Open Access Research Article

The Design and Development of Photochromic Jacquard Woven Fabric

Jingjing Zhan1,2, Kaiqiang Lei1,2, Gaoyang Xu3 and Chunhong Lu1,2*

1Key Laboratory of Textile Science & Technology, Ministry of Education, Donghua University, China

2College of Textiles, Donghua University, China

2Jiangsu Danmao Textile Co., Ltd, China

Corresponding Author

Received Date: November 08, 2021;  Published Date: November 16, 2021


The jacquard woven fabric is often composed of dyed yarns to demonstrate brilliant colors and ever-changing patterns. Currently, the innovation of most jacquard woven fabrics focuses on pattern design, complicated weave structure and weaving process. To endow traditional jacquard woven fabric with functionality for value-added applications, it is necessary to combine artistic jacquard woven fabrics with functional yarns. To achieve this goal, the photochromic jacquard woven fabric has been developed by using photochromic yarn as weft yarn for reversible color change effect under sunlight or ultraviolet (UV) light. The design of photochromic jacquard woven fabric includes fabric pattern design and process design. Three jacquard woven fabric samples have been developed by changing two process parameters including weft density and weave structure. The effect of weft density and weft-float length on the photochromic performance of the jacquard woven fabrics has been investigated by comparing the coloration time and the color recovery time of fabricated samples with various weft densities and different weave structures under natural sunlight. The results show that as the jacquard woven fabric’s weft density increases, the coloration and color recovery time of jacquard woven fabric is prolonged. Similarly, with longer weft-float in the fabric weave structure of the same pattern, the color recovery time of jacquard woven fabric is prolonged. The design and development of the photochromic jacquard woven fabric not only indicate the fabric’s aesthetic value, but also provide practical reference for the design of smart fabrics.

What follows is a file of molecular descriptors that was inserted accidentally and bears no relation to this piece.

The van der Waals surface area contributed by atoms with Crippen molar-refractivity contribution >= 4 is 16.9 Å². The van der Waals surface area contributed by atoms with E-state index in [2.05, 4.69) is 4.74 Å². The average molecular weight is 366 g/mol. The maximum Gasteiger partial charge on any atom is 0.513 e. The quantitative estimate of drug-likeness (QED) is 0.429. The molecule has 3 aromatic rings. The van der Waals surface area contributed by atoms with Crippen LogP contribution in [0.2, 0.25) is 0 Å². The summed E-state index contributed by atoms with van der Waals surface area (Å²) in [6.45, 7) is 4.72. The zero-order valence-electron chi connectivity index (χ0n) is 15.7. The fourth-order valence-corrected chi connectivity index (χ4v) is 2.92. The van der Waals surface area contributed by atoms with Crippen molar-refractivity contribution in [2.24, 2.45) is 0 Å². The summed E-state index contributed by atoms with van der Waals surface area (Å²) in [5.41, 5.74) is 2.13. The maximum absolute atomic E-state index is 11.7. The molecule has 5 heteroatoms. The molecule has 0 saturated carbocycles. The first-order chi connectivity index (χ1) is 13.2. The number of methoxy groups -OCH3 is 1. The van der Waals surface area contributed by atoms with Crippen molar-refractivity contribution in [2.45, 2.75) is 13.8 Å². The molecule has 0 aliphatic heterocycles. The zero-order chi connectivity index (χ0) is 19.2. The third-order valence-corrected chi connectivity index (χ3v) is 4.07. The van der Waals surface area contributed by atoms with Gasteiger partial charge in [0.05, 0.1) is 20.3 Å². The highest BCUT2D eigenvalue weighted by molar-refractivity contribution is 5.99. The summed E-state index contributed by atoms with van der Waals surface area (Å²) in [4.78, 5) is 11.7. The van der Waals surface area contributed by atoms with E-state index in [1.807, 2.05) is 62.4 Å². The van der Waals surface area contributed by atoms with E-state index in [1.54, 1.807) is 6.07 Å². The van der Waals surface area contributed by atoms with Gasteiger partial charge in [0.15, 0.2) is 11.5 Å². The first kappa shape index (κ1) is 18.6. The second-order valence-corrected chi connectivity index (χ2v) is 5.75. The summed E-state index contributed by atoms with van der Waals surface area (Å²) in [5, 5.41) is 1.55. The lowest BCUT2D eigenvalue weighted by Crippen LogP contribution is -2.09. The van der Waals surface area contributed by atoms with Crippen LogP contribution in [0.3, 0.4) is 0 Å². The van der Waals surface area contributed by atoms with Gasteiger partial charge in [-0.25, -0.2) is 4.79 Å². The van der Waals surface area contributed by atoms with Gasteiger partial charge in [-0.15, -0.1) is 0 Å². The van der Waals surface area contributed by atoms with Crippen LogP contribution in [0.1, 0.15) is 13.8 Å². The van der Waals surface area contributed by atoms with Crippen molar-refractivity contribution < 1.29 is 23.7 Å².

Keywords:Jacquard woven fabric; Weave design; Photochromic behavior


Jacquard woven fabrics often demonstrate exquisite and artistic pattern with ever-changing colors and texture by interweaving colored warp and weft yarns. They are the combination of art and weaving technology, which can be innovated in terms of artistic color, style, and weave structure, etc. Jacquard woven fabrics are widely used in the fields of apparel, home textile and decoration, which have a large number of consumers and a growing market.

In recent years, the design and development of jacquard woven fabrics mainly focus on diversified raw materials selection, modern style of pattern design, complicated weave structure and fabrication process. For instance, innovated pleated jacquard woven fabrics with pleat length up to 23.7 mm can be achieved by modern manufacturing equipment of air jet loom [1]. Also, embossed wool jacquard woven fabrics can be obtained by retraction method [2]. However, the integration of functionality into jacquard woven fabrics are not widely investigated to meet the diverse needs of the market. Currently, a few researchers have successfully developed functional jacquard woven fabrics. For example, antimicrobial jacquard woven fabric has been obtained by blending antimicrobial viscose fibers with cotton fibers at a 3:7 ratio [3]. A jacquard woven fabric with complex functions of UV resistance, flame retardancy and odor absorption, has been fabricated with flame retardant polyester warp yarns and blended weft yarns with UV resistant polyester and cellular photocatalytic polyester fibers [4]. Among the functional textiles, smart textiles with functions such as health monitoring, temperature control, data collection and color changing, etc., can better meet the needs of consumers in the age of information and intelligence. As one type of these smart textiles, photochromic fabrics change color when they are exposed to sunlight or UV light [5]. This is mainly because the photochromic compounds in the fibers/yarns cause structural changes and further color changes in the absorption spectrum. When the fabric is no longer exposed to sunlight or UV light, the color changes back to previous state, therefore this color change process is often reversible.